While the establishment of places and times for prayer is important, the more-important reality is the disposition with which we enter into prayer. Bunge turns to this in Chapter Three of his book.
He rightly notes that the establishment of the proper disposition for prayer is first of all in detaching ourselves from attitudes and passions which become barriers to fruitful communion with God.
Interestingly, the primary obstacle mentioned by St. Paul and St. Evagrius is anger. For the early Christians, anger was more than “being mad” at someone or about something. Anger is a destructive emotion that erupts when the ego is not getting its way.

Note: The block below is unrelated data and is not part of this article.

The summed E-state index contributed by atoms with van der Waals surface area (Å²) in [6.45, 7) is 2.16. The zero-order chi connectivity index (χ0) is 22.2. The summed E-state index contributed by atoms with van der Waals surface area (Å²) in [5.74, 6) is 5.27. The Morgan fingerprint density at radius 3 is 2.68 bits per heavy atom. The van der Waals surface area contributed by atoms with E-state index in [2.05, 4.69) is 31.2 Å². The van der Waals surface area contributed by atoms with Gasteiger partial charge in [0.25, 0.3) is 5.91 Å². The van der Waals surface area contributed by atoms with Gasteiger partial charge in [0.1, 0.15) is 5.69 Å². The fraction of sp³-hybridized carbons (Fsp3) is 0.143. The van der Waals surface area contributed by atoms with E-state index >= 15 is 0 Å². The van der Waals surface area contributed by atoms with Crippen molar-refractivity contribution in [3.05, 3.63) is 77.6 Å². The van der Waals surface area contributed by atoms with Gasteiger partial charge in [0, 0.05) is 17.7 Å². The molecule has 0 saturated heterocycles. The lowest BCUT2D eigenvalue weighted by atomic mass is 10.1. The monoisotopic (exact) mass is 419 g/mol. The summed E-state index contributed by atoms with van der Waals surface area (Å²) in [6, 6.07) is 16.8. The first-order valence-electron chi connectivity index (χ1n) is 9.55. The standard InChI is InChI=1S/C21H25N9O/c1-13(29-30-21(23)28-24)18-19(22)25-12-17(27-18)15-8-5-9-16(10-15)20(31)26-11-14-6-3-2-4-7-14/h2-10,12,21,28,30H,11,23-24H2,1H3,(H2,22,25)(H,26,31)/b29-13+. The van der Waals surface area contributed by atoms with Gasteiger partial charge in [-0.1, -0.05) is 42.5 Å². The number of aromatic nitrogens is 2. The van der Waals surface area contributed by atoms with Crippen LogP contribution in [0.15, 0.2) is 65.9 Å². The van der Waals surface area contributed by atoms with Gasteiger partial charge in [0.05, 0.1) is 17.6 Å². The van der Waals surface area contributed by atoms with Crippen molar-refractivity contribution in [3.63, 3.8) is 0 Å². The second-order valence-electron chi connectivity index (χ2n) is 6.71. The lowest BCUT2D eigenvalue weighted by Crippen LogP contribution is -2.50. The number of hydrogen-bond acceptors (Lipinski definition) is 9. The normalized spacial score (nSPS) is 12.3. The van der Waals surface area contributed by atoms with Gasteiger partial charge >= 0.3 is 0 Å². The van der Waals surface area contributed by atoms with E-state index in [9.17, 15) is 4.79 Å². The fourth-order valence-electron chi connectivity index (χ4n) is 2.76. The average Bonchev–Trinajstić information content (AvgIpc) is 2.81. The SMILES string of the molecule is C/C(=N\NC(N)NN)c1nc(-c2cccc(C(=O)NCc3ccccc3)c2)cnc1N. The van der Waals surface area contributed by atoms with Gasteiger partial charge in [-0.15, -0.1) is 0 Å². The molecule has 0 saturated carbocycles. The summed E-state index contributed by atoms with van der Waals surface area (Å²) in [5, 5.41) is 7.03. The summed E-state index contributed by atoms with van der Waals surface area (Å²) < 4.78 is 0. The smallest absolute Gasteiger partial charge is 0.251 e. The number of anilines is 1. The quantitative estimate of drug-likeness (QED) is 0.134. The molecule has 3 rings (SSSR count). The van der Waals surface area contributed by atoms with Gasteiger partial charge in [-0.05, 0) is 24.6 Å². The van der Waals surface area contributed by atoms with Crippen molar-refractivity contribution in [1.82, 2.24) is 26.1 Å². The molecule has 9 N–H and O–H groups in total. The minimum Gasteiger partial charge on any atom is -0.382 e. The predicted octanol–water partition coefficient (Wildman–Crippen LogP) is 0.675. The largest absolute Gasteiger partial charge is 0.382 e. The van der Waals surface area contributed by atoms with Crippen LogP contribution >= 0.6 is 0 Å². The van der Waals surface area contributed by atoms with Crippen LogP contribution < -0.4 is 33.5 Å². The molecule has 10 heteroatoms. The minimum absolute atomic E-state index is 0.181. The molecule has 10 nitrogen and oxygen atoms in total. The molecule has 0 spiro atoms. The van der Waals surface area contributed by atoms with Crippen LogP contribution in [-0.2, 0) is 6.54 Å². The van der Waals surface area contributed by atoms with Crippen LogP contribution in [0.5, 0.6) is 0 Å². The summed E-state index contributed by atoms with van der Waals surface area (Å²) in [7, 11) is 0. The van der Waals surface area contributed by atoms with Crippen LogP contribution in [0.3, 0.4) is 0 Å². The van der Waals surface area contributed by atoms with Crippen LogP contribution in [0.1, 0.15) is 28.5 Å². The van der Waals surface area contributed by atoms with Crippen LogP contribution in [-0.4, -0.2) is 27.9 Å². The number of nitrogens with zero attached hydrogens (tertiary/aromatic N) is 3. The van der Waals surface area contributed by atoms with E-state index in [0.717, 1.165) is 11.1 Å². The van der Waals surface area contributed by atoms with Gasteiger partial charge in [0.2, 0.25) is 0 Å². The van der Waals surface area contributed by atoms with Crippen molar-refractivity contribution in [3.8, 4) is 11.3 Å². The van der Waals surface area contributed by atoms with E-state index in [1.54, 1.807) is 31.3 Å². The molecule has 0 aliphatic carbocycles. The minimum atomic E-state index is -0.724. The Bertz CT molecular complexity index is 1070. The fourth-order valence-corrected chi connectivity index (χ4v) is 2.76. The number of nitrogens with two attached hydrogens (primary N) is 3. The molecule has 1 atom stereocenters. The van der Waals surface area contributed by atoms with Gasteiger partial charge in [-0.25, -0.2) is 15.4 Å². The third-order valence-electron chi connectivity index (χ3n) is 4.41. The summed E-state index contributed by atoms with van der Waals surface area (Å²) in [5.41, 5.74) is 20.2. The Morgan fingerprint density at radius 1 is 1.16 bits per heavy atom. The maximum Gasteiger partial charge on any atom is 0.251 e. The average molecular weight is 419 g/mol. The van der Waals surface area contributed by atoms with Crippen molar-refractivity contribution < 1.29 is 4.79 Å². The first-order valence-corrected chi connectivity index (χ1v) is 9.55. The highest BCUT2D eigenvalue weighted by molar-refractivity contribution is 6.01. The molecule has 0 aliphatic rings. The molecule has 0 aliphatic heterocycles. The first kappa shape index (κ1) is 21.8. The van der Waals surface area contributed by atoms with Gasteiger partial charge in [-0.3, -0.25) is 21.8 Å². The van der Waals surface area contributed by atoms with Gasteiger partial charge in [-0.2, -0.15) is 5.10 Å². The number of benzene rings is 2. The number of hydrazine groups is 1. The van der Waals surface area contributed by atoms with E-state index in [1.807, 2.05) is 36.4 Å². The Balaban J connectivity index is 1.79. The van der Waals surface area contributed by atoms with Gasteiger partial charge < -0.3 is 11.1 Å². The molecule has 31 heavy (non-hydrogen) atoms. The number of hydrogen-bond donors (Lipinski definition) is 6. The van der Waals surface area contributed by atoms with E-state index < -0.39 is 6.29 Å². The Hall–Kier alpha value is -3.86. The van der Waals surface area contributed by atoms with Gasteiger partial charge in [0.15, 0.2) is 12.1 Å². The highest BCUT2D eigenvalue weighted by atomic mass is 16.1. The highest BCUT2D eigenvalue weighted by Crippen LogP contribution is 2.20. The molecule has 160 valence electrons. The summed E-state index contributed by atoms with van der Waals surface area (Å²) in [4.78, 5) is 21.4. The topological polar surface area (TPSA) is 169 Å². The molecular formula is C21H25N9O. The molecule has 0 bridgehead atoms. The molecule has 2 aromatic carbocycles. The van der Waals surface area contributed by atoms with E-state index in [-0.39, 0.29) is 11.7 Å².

Because true prayer is rooted in surrender, anger is the surest way not only to be distracted in prayer, but also to be defeated in our attempts to pray. Anger gives rise to thoughts and images which poison the soul.
This is why Jesus said that we cannot allow grudges to exist when we are worshiping God. This is why we cannot focus on the speck in someone else’s eye while ignoring the log in ours.
The manner of our praying is first to remove the blockages, so that God’s “water of life” can flow unimpeded into our lives.